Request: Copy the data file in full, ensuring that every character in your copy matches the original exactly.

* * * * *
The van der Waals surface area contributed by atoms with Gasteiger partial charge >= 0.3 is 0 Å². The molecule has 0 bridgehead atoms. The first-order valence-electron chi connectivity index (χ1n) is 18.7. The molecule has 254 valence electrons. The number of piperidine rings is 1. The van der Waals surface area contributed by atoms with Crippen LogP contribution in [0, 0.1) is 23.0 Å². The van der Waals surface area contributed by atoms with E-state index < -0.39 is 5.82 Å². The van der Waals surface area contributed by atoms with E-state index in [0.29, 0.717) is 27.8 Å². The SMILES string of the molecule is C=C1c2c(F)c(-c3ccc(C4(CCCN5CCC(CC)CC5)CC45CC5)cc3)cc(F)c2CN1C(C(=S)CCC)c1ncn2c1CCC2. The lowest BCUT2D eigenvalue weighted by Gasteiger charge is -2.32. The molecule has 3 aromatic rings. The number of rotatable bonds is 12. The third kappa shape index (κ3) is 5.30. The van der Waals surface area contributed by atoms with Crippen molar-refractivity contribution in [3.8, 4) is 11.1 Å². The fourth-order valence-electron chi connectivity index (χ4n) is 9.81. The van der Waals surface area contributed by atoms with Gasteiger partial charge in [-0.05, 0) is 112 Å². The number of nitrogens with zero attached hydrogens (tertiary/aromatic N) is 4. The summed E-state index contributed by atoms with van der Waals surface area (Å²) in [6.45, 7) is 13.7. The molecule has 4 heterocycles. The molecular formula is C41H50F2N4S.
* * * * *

The van der Waals surface area contributed by atoms with Gasteiger partial charge >= 0.3 is 0 Å². The molecule has 0 bridgehead atoms. The first-order valence-electron chi connectivity index (χ1n) is 18.7. The molecule has 254 valence electrons. The number of piperidine rings is 1. The van der Waals surface area contributed by atoms with Crippen LogP contribution in [0, 0.1) is 23.0 Å². The van der Waals surface area contributed by atoms with E-state index < -0.39 is 5.82 Å². The van der Waals surface area contributed by atoms with E-state index in [0.29, 0.717) is 27.8 Å². The SMILES string of the molecule is C=C1c2c(F)c(-c3ccc(C4(CCCN5CCC(CC)CC5)CC45CC5)cc3)cc(F)c2CN1C(C(=S)CCC)c1ncn2c1CCC2. The lowest BCUT2D eigenvalue weighted by Gasteiger charge is -2.32. The molecule has 3 aromatic rings. The number of rotatable bonds is 12. The third kappa shape index (κ3) is 5.30. The van der Waals surface area contributed by atoms with Crippen molar-refractivity contribution in [3.8, 4) is 11.1 Å². The fourth-order valence-electron chi connectivity index (χ4n) is 9.81. The van der Waals surface area contributed by atoms with Gasteiger partial charge in [-0.05, 0) is 112 Å². The number of nitrogens with zero attached hydrogens (tertiary/aromatic N) is 4. The summed E-state index contributed by atoms with van der Waals surface area (Å²) in [6.45, 7) is 13.7. The molecule has 4 heterocycles. The molecular formula is C41H50F2N4S.